Rochelle Gibbons told CBS News that she mourns the loss of her husband, Ian Gibbons, every day.
"For me, he was as near to perfection, as a human could be," Rochelle told CBS News' consumer investigative national correspondent Anna Werner.
Ian Gibbons, who was the chief scientist of Theranos, died by suicide in 2013. He was a biochemist with degrees from Cambridge University.
The two had met while studying at the University of California, Berkeley in 1973 and married two years later.
"He was kind. He was honest. He was extremely intelligent," Rochelle said.
With more than 60 U.S. patents to his credit, she said, Gibbons was hired in 2005 to be the chief scientist at Theranos to work on what the company and founder Elizabeth Holmes promised was revolutionary new blood-testing technology. But Rochelle says early on, her husband indicated there were problems.
"He started talking to me about all these investments, all the money that the company is bringing in. And he told me that he couldn't imagine why people were giving the company any money because there was no invention, there was nothing there," Rochelle recalled.
Compounding the problems, she says, was her husband's description of Holmes as someone who could not be trusted.
"I said, 'How do you feel about Elizabeth? Do you think she's telling the truth?' And he told me, 'Well, Elizabeth lies about everything.' That's exactly what he said," Rochelle recalled.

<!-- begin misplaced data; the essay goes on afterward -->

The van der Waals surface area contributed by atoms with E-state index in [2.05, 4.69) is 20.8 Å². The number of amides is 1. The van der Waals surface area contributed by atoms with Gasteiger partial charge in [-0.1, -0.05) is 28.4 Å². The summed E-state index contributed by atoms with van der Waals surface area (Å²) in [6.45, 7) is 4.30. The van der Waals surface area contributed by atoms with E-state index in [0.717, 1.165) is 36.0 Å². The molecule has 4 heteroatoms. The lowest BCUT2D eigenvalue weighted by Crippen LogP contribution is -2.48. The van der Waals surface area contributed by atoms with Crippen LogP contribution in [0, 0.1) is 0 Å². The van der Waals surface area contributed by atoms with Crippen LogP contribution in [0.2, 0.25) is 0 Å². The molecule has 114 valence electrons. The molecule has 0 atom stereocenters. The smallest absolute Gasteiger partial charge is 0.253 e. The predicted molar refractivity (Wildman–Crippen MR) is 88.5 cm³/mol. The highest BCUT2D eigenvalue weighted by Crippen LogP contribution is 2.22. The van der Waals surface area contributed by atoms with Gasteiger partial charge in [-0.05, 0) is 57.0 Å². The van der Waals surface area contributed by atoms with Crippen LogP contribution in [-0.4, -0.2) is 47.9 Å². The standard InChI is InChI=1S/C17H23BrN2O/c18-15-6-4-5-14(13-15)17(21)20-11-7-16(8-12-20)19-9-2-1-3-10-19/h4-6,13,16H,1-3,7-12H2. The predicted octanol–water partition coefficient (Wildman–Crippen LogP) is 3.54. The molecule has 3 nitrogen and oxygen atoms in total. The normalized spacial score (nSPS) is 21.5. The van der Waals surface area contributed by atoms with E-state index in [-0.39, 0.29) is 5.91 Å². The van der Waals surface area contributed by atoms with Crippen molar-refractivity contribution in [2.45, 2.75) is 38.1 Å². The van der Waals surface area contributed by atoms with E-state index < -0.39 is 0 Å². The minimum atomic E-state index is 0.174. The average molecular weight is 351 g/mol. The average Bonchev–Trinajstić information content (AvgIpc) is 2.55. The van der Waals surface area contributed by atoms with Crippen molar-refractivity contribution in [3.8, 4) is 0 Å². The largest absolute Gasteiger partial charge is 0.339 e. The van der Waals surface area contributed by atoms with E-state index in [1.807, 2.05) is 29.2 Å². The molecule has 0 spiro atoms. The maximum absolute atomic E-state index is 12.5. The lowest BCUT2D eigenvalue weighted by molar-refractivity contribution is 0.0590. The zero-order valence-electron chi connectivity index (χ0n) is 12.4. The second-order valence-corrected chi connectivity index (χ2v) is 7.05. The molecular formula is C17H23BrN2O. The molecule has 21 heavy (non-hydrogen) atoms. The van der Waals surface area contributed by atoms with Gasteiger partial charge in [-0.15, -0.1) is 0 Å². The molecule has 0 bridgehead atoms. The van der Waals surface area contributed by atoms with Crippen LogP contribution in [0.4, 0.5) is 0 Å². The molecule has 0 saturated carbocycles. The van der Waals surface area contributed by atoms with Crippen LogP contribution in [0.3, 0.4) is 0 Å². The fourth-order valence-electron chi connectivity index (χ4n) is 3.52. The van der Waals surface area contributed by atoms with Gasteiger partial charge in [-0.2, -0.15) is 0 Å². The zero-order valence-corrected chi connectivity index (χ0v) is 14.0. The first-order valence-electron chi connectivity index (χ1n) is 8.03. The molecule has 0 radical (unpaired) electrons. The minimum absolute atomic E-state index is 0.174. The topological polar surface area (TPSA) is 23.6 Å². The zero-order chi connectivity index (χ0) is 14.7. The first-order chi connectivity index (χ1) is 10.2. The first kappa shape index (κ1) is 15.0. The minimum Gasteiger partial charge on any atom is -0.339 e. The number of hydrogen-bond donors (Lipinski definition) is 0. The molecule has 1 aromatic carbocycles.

At one point, she says, after her husband raised his concerns with his friend and former Theranos board member and Emeritus Professor of Chemical Engineering at Stanford, Channing Robertson, Holmes fired Gibbons. He was rehired a few hours later—but he was demoted. By early 2013, Rochelle said the stress for her husband had become intolerable and he was drinking more and was depressed.
Fearing he would be fired if he told the truth about the company's technology in an upcoming court deposition, she said he took an overdose of acetaminophen and died 8 days later, at age 67.
"And I think of it every day, I mean, I think of it all the time," Rochelle said.
She believes that if her husband had not gone to work for Theranos he would be here today.
After Gibbons died, she said she notified Holmes, but she never heard back from her. Rochelle said instead, an office manager contacted her to ask her to return Theranos company property.
Holmes wasof fraud and conspiracy earlier this month for misleading investors. Holmes was acquitted on four other counts. She maintains her innocence.
Rochelle had feared that Holmes would not be convicted at all – but believes the jury made the correct decision to convict her on four counts, each with a possible penalty of 20 years in prison.
She said she gets "a little satisfaction" from Holmes' conviction.
"Satisfaction in knowing she's going to suffer because, believe me, I've suffered and Ian suffered," she said. "She has shown no remorse for any of the things she's done to anyone, nothing."
CBS News reached out to Holmes' attorneys for a response but did not hear back. CBS News also reached out to Robertson, but he did not respond to a request for comment.
In 2016, Robertson told Vanity Fair magazine that he recalled Gibbons telling him what Theranos "had accomplished at that time was sufficient to commercialize."
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